The most hotly debated question in American politics right now is who will win the Republican civil war between the face of the establishment, Karl Rove, and the conservative grassroots.
But while that question may be generating tons of media content at the moment, it’s also irrelevant. That’s because there’s no possible way for Rove and the establishment to win, for even if they “win” they will still lose.
See, Rove and the GOP establishment propping him up are really modern-day versions of King Pyrrhus of Epirus. Though he defeated the Roman Empire, King Pyrrhus’s forces suffered such unsustainable casualties in the process they eventually lost the war. The ancient historian Plutarch famously quotes Pyrrhic as saying, “If we are victorious in one more battle with the Romans we shall be totally ruined.”
Similarly, if Rove and the Republican Party establishment is victorious in one more battle with their own base, the Republican Party shall be totally ruined. But don’t just take my word for it. The data from the 2012 election doesn’t lie.
Rove and his soulless technocratic ilk sanctimoniously claim the key to winning elections are those nebulous independents. I’m guessing that if he’s truly honest with himself, Mitt Romney begs to differ. Romney won independent voters in the crucial battleground states of Virginia and Ohio, two of the three states he had to win to win the presidency. In Florida, the other battleground state Romney had to have, he actually got 3% more votes among independents than McCain did in 2008, and Obama received 2% fewer. In Colorado, Romney won independents by four points, which was 14 points better than McCain performed there four years ago.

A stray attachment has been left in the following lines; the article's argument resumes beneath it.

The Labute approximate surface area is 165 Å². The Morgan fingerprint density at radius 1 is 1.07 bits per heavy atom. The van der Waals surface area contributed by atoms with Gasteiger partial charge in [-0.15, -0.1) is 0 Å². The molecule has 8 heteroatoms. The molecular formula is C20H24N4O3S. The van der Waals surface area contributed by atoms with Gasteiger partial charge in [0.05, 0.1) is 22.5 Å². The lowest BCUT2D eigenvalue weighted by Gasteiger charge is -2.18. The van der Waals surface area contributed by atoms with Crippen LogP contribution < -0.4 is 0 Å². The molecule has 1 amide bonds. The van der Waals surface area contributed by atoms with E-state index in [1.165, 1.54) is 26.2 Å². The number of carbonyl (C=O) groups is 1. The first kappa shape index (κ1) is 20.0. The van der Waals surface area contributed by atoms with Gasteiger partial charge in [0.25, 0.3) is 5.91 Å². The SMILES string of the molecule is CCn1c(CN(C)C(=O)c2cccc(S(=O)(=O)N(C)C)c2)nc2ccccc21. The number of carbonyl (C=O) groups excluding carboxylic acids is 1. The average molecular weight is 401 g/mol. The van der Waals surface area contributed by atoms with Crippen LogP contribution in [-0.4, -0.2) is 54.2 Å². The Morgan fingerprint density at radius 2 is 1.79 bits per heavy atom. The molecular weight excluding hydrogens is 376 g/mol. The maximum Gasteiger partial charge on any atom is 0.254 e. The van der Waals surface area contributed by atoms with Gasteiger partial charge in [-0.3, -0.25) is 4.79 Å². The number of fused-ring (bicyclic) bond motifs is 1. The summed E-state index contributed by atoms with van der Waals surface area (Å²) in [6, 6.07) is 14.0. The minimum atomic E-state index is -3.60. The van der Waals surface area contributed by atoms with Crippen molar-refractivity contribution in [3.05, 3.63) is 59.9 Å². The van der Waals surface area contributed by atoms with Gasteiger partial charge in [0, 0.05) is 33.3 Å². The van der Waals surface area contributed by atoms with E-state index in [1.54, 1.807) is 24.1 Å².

As an aside, when was the last time you saw liberals lamenting the potential to lose independents? Answer: never. That’s because Democrats aren’t embarrassed by their base and/or loathe them as the Republican Party does theirs.
Chasing these voters is like chasing after unicorns. The whole paradigm of betraying conservatives is largely a figment of ruling-class imagination. What kind of business puts together a marketing plan of betraying its most loyal clientele in order to seek after those who may never buy its product? A losing one. Just ask Presidents Dole, McCain, Romney, and the second terms of Ford and H.W. Bush.
It’s not that winning independents and new voters isn’t importamt, because it is. But it’s not the end-all, be-all. You have to win over your base first, and you won’t do it by communicating a message to them that you are entitled to their vote just because you’re not the Democrat. You know, like the last two GOP presidential losers did.
The conservative base is mobilized on issues, not simply party affiliation. Rove used to know this when he was George W. Bush’s political guru, and even though Rove’s old boss delivered on almost nothing of substance policy-wise for conservatives in eight years, he at least knew enough to speak to many of our issues. Now the wolf is removing the sheep’s skin and brazenly showing Red Riding Hood his claws and fangs. The Republican Party isn’t even trying to patronize us anymore. Instead they’re saying the same things about us we used to only hear from the left. With friends like these, who needs Democrats?